and Lois Wilson, "Miss Lucy Bett;"
serial, "Go-Get-Em-Hutch;" Snub
Pollard Comedy, "Do Me A Favor."
W. K. Kearney, well driller, Ver
sailles, Ky. Phone 80. (tf)
"THE PRIDE OF PARIS"
OUR BUYERS NOW IN THE MARKET
MADE SOME REMARKABLE PURCHASES
250 Gingham Dresses
For Street Bungalow and Porch French and
Fins Tissues Some worth to $7.00
$2.98 and $3.98
Sizes to 48
$13.50 and $15.00
Sizes 42 1-2 to 541-2
Dark Colors -
Values to $16.50
4 c $9.85 . - v
r : All Sizes
.Regular sizes also in stouts Values to $50,00 at
$28.50 to $34.50
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COMING AUGUST PRIMARY EX- STATE TRAPSH00TERS MEETING
CITES LITTLE INTEREST I
! The State meeting of the Trap
So far the primary election to be shooters' League, which began at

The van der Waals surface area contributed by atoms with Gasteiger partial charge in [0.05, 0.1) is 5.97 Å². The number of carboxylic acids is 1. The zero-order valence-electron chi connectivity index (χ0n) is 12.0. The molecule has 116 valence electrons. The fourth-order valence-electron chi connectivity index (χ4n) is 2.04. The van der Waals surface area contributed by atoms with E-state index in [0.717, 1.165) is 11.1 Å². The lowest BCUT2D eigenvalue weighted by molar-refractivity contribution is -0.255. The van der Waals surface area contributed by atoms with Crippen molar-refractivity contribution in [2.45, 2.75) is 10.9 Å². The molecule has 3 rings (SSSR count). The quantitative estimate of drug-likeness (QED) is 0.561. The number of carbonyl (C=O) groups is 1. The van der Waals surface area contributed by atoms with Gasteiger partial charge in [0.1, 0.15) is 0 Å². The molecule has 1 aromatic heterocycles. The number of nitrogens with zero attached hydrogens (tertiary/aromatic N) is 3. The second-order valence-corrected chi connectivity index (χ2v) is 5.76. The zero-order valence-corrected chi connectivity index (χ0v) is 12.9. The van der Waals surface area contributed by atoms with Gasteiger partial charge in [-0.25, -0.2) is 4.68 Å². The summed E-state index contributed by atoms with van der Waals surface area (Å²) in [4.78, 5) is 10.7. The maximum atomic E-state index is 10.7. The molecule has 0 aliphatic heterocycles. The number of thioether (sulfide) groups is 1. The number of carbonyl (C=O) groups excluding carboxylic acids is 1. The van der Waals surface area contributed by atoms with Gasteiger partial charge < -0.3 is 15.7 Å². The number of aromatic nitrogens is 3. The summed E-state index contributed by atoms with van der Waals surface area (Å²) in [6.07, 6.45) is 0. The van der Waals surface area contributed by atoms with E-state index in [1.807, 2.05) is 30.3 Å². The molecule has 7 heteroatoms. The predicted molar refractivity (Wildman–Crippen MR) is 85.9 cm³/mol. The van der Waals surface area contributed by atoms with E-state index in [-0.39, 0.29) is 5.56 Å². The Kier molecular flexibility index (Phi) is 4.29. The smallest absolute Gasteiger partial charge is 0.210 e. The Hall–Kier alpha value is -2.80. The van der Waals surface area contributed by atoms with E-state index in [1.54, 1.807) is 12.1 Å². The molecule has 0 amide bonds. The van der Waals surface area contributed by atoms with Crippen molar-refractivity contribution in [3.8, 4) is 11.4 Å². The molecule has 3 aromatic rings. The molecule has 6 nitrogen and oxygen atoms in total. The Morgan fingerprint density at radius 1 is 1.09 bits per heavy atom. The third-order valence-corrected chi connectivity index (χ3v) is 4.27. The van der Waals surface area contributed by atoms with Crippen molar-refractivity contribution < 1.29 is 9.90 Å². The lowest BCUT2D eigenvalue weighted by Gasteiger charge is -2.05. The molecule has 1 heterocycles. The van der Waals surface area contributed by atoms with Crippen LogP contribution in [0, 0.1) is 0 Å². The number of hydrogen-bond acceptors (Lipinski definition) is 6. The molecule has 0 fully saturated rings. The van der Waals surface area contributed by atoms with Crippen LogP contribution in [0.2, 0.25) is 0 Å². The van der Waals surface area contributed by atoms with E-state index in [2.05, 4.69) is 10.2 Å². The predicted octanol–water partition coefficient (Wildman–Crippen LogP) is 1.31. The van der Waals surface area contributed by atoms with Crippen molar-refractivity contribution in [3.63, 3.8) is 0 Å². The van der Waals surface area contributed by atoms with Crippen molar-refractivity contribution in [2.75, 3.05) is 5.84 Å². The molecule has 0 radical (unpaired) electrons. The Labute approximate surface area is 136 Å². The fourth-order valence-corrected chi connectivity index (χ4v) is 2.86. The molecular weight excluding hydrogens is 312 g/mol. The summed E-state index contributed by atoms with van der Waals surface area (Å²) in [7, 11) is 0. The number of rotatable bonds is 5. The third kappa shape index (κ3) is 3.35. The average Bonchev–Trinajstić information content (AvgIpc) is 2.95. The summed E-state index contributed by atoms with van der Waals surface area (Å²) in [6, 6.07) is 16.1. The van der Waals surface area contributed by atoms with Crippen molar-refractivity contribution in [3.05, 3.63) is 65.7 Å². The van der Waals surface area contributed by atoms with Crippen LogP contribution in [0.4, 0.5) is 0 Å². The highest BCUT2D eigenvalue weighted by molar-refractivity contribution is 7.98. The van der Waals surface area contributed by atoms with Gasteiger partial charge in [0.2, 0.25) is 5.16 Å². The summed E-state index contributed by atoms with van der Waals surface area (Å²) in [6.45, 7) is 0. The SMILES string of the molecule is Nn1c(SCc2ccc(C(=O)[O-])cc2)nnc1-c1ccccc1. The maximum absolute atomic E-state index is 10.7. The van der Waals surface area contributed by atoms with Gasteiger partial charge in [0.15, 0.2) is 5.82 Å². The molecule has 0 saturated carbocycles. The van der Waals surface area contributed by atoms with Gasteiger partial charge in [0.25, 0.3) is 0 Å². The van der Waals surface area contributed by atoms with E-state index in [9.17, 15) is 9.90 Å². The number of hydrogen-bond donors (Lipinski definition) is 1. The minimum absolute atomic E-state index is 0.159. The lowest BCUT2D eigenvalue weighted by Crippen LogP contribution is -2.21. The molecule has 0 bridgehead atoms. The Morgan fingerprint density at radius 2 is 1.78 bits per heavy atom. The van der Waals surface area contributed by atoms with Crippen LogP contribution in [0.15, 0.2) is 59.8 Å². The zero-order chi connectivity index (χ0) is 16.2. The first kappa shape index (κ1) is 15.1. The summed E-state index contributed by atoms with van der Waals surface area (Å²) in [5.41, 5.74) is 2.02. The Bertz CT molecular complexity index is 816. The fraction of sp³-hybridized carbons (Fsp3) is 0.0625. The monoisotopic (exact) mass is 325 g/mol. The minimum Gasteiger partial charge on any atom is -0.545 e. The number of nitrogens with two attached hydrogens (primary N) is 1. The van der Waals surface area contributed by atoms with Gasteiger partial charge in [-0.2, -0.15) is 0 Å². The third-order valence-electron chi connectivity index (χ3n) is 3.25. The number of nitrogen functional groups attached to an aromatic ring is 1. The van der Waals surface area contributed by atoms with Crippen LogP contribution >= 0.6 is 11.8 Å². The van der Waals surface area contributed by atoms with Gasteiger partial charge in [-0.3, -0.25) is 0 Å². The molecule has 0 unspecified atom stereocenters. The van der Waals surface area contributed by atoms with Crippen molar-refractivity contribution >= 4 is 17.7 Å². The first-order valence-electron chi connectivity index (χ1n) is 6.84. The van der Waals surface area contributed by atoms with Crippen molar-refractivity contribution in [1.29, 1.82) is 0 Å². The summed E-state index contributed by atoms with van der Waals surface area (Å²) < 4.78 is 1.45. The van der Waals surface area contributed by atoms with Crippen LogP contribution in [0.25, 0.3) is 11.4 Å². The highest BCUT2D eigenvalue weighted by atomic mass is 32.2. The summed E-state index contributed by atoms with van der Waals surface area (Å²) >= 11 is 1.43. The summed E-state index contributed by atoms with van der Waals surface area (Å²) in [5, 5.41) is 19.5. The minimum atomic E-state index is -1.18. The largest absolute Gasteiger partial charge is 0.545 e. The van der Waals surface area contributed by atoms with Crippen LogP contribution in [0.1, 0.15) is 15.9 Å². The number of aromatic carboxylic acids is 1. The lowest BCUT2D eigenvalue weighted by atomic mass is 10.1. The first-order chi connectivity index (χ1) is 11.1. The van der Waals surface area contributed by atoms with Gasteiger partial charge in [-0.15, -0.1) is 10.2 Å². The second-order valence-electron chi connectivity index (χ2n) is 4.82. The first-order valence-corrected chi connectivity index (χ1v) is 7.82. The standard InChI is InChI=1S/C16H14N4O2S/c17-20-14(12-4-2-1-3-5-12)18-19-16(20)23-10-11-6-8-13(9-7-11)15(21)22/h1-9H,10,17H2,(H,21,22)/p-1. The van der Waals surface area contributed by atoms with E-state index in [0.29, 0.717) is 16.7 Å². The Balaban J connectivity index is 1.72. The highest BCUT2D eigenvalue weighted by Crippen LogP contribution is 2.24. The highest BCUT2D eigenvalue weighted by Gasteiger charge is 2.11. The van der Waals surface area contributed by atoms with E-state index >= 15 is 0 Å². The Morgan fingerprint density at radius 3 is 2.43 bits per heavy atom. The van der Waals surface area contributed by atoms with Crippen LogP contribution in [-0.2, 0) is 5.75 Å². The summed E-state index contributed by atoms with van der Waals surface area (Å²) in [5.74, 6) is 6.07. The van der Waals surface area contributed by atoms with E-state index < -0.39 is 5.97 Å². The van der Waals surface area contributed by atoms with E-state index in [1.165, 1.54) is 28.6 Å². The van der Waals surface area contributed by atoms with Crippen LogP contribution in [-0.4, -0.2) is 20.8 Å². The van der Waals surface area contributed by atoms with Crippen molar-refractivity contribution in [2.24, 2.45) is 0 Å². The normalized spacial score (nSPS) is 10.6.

held on August 5 has made scarcely the Hilltop Gun Club grounds, on
a ripple on the quiet of the elector- Alfred Clay farm, near Escondida,
ate in this county. I Tuesday, ended Thursday4 evening,
The only race in the Democratic when Woolfolk Henderson, of Lex
ranks is that for Judge of the Court ington, again demonstrated his abil
of Appeals, the candidates being ity as a marksman. Mr. Henderson
Judge D. A. McCandless, of Mun-'won the State championship by
fordsville, and Hobson L. James, of1 breaking 199 out of 200 targets.
Elizabethtown. Their names- will Mr. Henderson had previously won
appear on the ballot in that order, the State Handicap by breaking 97
R. Lee Murphy, of Lexington, who 'out of 100 targets. '
was defeated in the race for Con-1 The State all-around champion
gress against the present incumbent, - ship was won by A. B. Harris, of
J. Campbell Cantrill, will be a can-
Mr. Cantrill in.
The lassitude of the voters is evi
dent from the fact that there are
but few predictions being made as
to the winners. Some are of ,. the
opinion that Mr. Cantrill will have
an easy victory over his opponent,
while others are inclined to the